Safety Researcher and Scalable Alignment Team lead at DeepMind. AGI will probably be wonderful; let's make that even more probable.

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Those aspects are getting weaker, but the ability for ML to models humans is getting stronger, and there are other “computer acting as salesperson” channels which don’t go through Privacy Sandbox. But probably I’m just misusing the term “ad tech” here, and “convince someone to buy something” tech might be a better term.

In outer alignment one can write down a correspondence between ML training schemes that learn from human feedback and complexity classes related to interactive proof schemes. If we model the human as a (choosable) polynomial time algorithm, then

1. Debate and amplification get to PSPACE, and more generally -step debate gets to .

2. Cross-examination gets to NEXP.

3. If one allows opaque pointers, there are schemes that go further: market making gets to R.

Moreover, we informally have constraints on which schemes are practical based on properties of their complexity class analogues. In particular, interactive proofs schemes are only interesting if they relativize: we also have and thus a single prover gets to PSPACE given an arbitrary polynomial time verifier, but w.r.t. a typical oracle . My sense is there are further obstacles that can be found: my intuition is that "market making = R" isn't the right theorem once obstacles are taken into account, but don't have a formalized model of this intuition.

The reason this type of intuition is useful is humans are unreliable, and schemes that reach high complexity class analogies should (everything else equal) give more help to the humans in noticing problems with ML systems.

I think there's quite a bit of useful work that can be done pushing this type of reasoning further, but (full disclosure) it isn't of the "solve a fully formalized problem" sort. Two examples:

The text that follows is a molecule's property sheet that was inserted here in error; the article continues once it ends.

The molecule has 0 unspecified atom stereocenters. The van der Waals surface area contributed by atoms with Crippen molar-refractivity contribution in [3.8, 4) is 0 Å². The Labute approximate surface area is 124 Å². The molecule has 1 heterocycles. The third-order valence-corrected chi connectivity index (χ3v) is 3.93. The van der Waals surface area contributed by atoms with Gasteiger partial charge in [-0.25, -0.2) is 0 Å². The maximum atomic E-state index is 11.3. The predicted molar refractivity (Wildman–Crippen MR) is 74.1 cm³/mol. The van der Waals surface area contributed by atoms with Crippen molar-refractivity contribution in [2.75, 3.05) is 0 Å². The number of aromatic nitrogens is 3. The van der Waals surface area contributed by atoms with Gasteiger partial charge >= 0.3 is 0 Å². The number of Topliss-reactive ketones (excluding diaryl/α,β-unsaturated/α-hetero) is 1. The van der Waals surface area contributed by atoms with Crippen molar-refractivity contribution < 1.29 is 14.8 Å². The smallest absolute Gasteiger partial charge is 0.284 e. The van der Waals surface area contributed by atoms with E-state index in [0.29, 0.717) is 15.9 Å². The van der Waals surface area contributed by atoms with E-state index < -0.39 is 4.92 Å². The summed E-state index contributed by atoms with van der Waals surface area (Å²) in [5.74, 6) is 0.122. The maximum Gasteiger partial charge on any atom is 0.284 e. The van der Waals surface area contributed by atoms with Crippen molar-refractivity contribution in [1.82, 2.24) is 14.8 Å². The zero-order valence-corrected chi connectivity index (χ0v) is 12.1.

1. As mentioned above, I find "market making = R" unlikely to the right result. But this doesn't mean that market making isn't an interesting scheme: there are connections between market making and Paul Christiano's learning the prior scheme. As previously formalized, market making misses a practical limitation on the available human data (the -way assumption in that link), so there may be work to do to reformalize it into a more limited complexity class in a more useful way.

2. Two-player debate is only one of many possible schemes using self-play to train systems, and in particular one could try to shift to -player schemes in order to reduce playing-for-variance strategies where a behind player goes for risky lies in order to possibly win. But the "polynomial time judge" model can't model this situation, as there is no variance when trying to convince a deterministic algorithm. As a result, there is a need for more precise formalization that can pick up the difference between self-play schemes that are more or less robust to human error, possibly related to CRMDPs.

That is also very reasonable! I think the important part is to not feel to bad about the possibility of never having a view (there is a vast sea of things I don't have a view on), not least because I think it actually increases the chance of getting to the right view if more effort is spent.

(I would offer to chat directly, as I'm very much part of the subset of safety close to more normal ML, but am sadly over capacity at the moment.)

Aha. Well, hopefully we can agree that those philosophers are adding confusion. :)